I've just read RAH for the first time and whilst I enjoyed it, I also found it rather disconcerting. I found myself unsure which side AF was expecting us to take in the Edward saga and wondered what others felt. If I've got it right, Edward was snatched by his father as a baby and taken to Switzerland, and his mother refused to follow as she didn't want to live abroad. When Edward came back to visit, his mother then refused to let him go back to his father (who had, after all, snatched him). As far as all the Marlows except Ann are concerned, Judith is then the demonised one, with comments about how stupid she was not to just follow him to Switzerland, and particularly how dreadful to have put him into care and all efforts are obviously put into reuniting Edward with his father. Edward is seemingly quite disturbed by the whole thing and is fairly unpleasant throughout the whole thing.
Several things disturbed me about this book. One was that no one seemed to communicate at all with Edward - I kept waiting for some sort of denoucement involving Edward, Judith and Felix, where there would be lots of weeping and resolving of misunderstandings, and finally an arriving at some sort of joint custody arrangement which Edward was happy with, or at least some moment when Edward would break down and we would get some glimpse of the distress he was going through, and of the complexities of what was going on.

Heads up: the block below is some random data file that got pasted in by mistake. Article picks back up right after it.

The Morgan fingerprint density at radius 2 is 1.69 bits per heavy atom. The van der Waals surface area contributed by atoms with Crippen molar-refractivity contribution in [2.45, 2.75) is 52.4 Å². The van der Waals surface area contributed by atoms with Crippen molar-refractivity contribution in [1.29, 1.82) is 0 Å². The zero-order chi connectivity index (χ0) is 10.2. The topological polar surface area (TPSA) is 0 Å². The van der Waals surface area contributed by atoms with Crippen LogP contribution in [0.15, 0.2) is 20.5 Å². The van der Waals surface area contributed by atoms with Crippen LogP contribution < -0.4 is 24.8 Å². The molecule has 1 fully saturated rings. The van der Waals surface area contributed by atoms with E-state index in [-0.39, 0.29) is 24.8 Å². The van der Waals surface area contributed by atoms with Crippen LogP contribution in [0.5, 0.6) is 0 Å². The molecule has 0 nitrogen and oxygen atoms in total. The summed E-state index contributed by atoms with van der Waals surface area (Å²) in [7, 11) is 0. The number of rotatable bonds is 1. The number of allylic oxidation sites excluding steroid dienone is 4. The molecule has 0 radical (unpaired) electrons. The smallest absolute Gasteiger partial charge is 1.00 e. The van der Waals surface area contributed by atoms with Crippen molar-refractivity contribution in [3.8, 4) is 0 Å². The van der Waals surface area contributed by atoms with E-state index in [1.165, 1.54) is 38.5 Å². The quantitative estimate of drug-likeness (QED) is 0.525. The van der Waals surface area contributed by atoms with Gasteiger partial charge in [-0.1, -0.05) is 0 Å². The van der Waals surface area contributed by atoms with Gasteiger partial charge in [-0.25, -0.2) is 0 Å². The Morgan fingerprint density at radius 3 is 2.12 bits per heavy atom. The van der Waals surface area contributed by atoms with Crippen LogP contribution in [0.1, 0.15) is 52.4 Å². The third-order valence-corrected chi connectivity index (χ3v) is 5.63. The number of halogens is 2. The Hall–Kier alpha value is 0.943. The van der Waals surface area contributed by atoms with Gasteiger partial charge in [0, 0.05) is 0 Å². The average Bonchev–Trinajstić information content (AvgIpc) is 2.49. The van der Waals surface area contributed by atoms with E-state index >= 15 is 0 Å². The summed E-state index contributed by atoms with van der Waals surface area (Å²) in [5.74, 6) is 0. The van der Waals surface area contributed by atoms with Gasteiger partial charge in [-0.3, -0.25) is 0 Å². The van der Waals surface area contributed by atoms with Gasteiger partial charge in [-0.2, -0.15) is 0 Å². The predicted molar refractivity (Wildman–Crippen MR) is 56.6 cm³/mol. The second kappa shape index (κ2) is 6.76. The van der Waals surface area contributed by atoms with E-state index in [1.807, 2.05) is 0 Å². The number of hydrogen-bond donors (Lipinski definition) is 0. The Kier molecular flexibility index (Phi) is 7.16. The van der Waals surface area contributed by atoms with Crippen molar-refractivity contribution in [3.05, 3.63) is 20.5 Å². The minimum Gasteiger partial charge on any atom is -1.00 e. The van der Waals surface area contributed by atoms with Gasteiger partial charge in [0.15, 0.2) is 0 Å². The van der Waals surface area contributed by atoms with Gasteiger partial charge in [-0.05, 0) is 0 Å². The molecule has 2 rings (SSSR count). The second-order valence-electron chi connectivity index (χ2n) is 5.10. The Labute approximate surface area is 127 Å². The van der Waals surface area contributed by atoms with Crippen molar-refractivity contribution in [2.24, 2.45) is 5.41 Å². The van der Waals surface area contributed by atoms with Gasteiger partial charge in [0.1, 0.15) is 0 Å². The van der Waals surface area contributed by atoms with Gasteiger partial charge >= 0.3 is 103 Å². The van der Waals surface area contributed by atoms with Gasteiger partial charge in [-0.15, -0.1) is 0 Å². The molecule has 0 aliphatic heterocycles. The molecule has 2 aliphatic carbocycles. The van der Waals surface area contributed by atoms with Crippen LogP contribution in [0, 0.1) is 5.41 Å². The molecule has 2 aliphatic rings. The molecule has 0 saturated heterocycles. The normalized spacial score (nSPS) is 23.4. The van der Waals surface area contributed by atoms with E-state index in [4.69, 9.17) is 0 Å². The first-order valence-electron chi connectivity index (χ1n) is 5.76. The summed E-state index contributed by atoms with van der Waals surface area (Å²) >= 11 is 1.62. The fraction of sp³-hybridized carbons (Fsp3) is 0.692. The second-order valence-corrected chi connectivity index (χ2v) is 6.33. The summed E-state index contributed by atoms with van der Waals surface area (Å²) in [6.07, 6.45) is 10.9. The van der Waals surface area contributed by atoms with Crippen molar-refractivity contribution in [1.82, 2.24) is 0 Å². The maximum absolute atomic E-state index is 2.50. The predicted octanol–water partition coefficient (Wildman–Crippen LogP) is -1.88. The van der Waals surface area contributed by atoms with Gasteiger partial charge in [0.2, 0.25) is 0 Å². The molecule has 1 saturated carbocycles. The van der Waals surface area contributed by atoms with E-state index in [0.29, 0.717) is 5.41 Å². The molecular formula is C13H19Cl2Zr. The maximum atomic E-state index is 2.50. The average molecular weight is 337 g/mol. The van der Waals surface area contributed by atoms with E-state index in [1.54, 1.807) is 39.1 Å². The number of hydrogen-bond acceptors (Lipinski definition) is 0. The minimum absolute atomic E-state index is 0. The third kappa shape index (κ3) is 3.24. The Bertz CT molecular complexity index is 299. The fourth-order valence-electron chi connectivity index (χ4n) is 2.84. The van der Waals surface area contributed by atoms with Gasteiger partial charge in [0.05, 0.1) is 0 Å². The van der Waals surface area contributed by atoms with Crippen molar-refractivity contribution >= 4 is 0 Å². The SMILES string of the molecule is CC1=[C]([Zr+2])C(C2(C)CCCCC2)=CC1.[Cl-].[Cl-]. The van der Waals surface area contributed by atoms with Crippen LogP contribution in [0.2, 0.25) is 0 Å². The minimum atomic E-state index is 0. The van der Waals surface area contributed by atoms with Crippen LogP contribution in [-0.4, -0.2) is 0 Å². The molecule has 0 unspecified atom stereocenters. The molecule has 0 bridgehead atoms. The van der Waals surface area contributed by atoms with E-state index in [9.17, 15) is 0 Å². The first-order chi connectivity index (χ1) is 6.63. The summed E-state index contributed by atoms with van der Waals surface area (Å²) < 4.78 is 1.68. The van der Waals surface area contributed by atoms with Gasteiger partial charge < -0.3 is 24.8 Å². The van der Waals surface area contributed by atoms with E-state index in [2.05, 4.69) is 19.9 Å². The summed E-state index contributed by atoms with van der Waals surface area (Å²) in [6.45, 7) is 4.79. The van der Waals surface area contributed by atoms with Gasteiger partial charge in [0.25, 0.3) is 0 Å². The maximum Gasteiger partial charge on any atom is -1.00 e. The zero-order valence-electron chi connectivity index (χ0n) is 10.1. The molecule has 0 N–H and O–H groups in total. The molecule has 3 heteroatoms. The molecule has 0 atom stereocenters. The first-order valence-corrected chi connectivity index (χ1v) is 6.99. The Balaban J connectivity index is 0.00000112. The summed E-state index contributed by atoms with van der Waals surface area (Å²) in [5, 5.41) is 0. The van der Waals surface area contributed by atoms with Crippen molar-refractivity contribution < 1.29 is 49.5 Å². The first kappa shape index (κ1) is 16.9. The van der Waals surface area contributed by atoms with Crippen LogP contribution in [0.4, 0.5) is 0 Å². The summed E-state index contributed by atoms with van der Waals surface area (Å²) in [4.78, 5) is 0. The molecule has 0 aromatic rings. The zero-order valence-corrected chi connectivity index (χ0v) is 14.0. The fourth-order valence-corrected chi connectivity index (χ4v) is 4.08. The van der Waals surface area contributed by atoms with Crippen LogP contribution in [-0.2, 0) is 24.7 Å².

Another was how united the Marlows were in their pursuit of returning Edward, and how completely they dismissed Ann's opinion about it - what do you think AF wants us to feel about Ann in this book? Her religious views are obviously against AF's own, and she comes across as rather dogmatic in othe ways - is her support of Judith meant to be another example of how she takes the side of the law without considering the facts and emotions of the case?
Then, despite this, it seemed like AF was trying to make the point that the case wasn't cut and dried, by introducing Judith's overdose and also portraying Judith as a likeable character when she appears, but that doesn't seem to lead to much genuine reflection on the part of the Marlows, just momentary second thoughts in some cases.
But then, after reading RAH, I felt that most of the Marlows did not get portrayed as possessing much capacity for self-reflection, and also didn't appear to communicate much with each other! Giles in particular appeared to simply decide what to do, announce it and then do it. I was reminded of that comment made by someone (Lois Sanger?) in Cricket term I think (am just remembering so have probably got it wrong) about Nicola thinking, like Rowan, that what more could one ask out of life than to be a Marlow. It seemed like they just acted, assuming that somehow, their very Marlowness would mean they were on the right side.
What does anyone else think? Will a re-reading resolve these issues, or are they intrinsic to the book?